In accordance with the requisitions of the Toulouse public prosecutor’s office made on November 3, investigating judges Audrey Assemat and Coralyne Chartier decided this Tuesday to refer Cédric Jubillar to the Tarn Assize Court.
After almost three years of investigation, the Toulouse magistrates thus believe that there are sufficient charges against the husband of Delphine Jubillar for having voluntarily killed his wife on the night of December 15 to 16, 2020 in Cagnac- les-Mines (Tarn). Indicted and placed in pre-trial detention since June 18, 2021, he is now the subject of a committal warrant until his appearance before the Tarn Assize Court. His trial could take place in the fall of 2024. He faces life imprisonment.
PODCAST. The night Delphine Jubillar disappeared
Cédric Jubillar’s lawyers now have ten days to appeal this referral to the Assize Court. The Tarnais, aged 36, on the other hand, benefits from a partial dismissal of charges for acts of kidnapping, sequestration and concealment of a corpse also targeted by the judicial investigation.
Delphine Jubillar had “no reason to leave without informing anyone”
“Contrary to what may have been asserted by Cédric Jubillar, the investigators and investigating judges did not study the sole avenue of Cédric Jubillar’s involvement to the exclusion of all others, with the latter even insinuating that exculpatory evidence was obscured or disguised with the sole aim of strengthening the accusation, assert the investigating magistrates in their indictment order, dated this Tuesday, November 21 and which we were able to consult. On the contrary, these are meticulous and exhaustive investigations which made it possible not only to exclude all other hypotheses, but also to bring together numerous elements constituting sufficient charges against the accused. »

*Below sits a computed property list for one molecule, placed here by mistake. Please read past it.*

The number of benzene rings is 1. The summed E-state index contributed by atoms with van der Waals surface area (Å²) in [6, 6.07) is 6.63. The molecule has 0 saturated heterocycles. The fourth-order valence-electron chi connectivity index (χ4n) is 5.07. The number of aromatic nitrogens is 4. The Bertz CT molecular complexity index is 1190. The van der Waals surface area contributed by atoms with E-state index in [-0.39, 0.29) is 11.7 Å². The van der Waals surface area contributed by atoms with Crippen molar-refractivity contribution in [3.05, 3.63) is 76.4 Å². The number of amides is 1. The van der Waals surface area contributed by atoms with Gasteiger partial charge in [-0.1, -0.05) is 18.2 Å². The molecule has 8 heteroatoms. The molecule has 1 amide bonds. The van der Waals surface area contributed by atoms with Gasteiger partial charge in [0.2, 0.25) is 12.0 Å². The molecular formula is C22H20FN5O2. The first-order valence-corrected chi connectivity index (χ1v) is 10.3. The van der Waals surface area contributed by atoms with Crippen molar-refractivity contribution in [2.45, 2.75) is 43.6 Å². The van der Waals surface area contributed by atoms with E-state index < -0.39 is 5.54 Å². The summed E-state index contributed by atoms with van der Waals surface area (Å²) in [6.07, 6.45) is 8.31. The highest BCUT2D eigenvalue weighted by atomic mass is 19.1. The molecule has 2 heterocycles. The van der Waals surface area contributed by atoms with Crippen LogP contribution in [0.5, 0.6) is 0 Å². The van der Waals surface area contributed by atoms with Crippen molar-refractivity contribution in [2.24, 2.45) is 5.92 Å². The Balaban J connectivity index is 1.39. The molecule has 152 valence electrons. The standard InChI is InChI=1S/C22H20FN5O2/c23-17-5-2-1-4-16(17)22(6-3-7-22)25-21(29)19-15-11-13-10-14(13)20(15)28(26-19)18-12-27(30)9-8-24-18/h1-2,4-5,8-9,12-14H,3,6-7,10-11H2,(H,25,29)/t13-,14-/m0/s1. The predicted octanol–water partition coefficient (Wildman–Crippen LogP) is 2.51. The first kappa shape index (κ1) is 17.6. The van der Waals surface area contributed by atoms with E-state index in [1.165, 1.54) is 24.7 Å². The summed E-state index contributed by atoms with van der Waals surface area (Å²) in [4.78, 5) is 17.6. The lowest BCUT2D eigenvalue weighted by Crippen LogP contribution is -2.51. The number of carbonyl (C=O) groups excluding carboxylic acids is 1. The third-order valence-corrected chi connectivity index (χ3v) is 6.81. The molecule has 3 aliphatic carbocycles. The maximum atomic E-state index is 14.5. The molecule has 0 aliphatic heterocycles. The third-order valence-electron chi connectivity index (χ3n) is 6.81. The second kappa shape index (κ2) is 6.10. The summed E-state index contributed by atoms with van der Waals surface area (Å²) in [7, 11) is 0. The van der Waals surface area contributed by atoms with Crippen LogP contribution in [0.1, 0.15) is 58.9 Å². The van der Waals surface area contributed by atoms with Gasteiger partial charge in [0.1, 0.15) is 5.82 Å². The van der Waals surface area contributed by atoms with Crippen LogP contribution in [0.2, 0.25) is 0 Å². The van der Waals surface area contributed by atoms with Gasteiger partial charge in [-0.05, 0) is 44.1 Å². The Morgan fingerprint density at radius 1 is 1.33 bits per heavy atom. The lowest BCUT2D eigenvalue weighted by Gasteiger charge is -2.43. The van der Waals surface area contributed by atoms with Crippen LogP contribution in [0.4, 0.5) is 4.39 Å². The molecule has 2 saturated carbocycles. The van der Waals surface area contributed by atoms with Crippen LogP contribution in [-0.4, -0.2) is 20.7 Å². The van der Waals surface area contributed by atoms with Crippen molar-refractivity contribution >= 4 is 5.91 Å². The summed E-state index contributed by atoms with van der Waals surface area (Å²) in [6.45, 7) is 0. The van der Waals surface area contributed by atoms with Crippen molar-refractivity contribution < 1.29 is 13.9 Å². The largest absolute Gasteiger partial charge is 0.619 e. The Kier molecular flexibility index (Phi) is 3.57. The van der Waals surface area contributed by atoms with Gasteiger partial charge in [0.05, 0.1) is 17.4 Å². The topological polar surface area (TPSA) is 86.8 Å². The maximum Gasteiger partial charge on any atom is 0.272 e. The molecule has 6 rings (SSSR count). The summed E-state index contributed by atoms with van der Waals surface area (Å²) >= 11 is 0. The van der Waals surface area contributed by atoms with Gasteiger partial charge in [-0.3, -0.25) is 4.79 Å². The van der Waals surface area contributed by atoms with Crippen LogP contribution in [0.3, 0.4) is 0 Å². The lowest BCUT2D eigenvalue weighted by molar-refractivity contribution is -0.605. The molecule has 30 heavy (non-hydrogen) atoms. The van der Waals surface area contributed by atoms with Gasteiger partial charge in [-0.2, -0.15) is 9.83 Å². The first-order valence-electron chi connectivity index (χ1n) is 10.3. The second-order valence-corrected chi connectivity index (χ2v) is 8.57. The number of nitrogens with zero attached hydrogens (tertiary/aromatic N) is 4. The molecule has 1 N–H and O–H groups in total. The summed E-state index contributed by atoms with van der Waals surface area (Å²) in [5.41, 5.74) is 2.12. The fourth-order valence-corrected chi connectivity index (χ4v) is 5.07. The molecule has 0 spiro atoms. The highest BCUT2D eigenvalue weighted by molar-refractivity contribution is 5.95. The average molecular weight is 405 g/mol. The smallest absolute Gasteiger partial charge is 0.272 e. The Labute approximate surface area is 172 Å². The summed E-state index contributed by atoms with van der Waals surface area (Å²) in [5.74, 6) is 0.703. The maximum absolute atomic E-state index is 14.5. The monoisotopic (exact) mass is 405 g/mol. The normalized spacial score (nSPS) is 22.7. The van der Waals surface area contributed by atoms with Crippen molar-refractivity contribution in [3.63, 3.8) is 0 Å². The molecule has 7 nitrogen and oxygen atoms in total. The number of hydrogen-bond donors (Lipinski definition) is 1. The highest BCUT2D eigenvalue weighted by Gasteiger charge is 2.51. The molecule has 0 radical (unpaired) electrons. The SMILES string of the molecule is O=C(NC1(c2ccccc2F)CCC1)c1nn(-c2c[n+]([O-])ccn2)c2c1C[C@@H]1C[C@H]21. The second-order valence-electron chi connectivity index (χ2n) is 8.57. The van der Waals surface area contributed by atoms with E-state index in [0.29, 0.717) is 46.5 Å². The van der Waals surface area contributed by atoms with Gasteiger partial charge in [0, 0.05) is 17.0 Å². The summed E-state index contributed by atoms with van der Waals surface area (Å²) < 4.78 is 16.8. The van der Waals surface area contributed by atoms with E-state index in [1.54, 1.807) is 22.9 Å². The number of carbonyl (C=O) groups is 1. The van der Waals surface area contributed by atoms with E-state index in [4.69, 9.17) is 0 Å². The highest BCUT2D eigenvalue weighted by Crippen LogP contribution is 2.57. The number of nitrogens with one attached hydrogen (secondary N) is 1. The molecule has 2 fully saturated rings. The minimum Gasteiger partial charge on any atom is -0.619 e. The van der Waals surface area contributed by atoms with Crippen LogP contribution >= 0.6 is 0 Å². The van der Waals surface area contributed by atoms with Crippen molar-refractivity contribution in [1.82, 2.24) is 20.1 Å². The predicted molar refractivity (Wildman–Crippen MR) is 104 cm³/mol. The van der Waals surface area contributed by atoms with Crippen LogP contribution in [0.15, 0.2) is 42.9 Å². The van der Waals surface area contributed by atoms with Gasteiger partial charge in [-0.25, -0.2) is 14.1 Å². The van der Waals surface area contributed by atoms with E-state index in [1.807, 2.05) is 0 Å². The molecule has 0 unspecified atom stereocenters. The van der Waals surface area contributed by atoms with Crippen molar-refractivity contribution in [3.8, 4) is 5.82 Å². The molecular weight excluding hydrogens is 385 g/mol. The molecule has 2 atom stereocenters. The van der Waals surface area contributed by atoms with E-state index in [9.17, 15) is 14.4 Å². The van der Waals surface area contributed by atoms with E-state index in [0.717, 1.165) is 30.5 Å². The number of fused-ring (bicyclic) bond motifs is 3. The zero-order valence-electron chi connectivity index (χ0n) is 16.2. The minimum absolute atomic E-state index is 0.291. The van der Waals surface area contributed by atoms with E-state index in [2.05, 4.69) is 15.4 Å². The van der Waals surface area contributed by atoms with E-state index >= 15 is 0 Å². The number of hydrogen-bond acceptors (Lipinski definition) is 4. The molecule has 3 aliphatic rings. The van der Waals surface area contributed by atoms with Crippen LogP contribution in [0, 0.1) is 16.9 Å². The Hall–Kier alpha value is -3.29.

For the investigating judges, at first glance, “the theory of voluntary departure, suicide, accident or kidnapping must be ruled out”. They thus explain that Delphine Jubillar had “no reason to leave without informing anyone”, without any personal effects, recalling the health context at the time – France was under curfew – and the fact that the nurse, mother of two children aged 18 months and 6 years, was at that time “fulfilled in her motherhood”, “involved in her professional life” and “invested” in her new relationship with her lover.
In the eyes of the magistrates, conversely, the investigation made it possible to demonstrate that “Cédric Jubillar is the author of the murder of his wife” and “that he was the last to have seen her alive”. And to recapitulate the numerous clues implicating Delphine’s husband: the context of the imminent separation, the investigations of which showed “Cédric Jubillar’s major difficulty in resigning himself to it”, the argument heard by one of the children of couple on the evening of the disappearance, the testimonies which show the “impulsive and violent character” of the suspect, the broken glasses of the nurse found in the house, the telephone analyzes which demonstrate an unusual use of Cédric’s smartphone…
Even more damning, the investigating judges believe that Cédric Jubillar “continued to lie during the judicial investigation, to avoid embarrassing questions, in particular by claiming to have lost his memory, to modify his versions by adapting to the elements of investigations reported and by blaming others who are either wrong or against him if they do not go his way.
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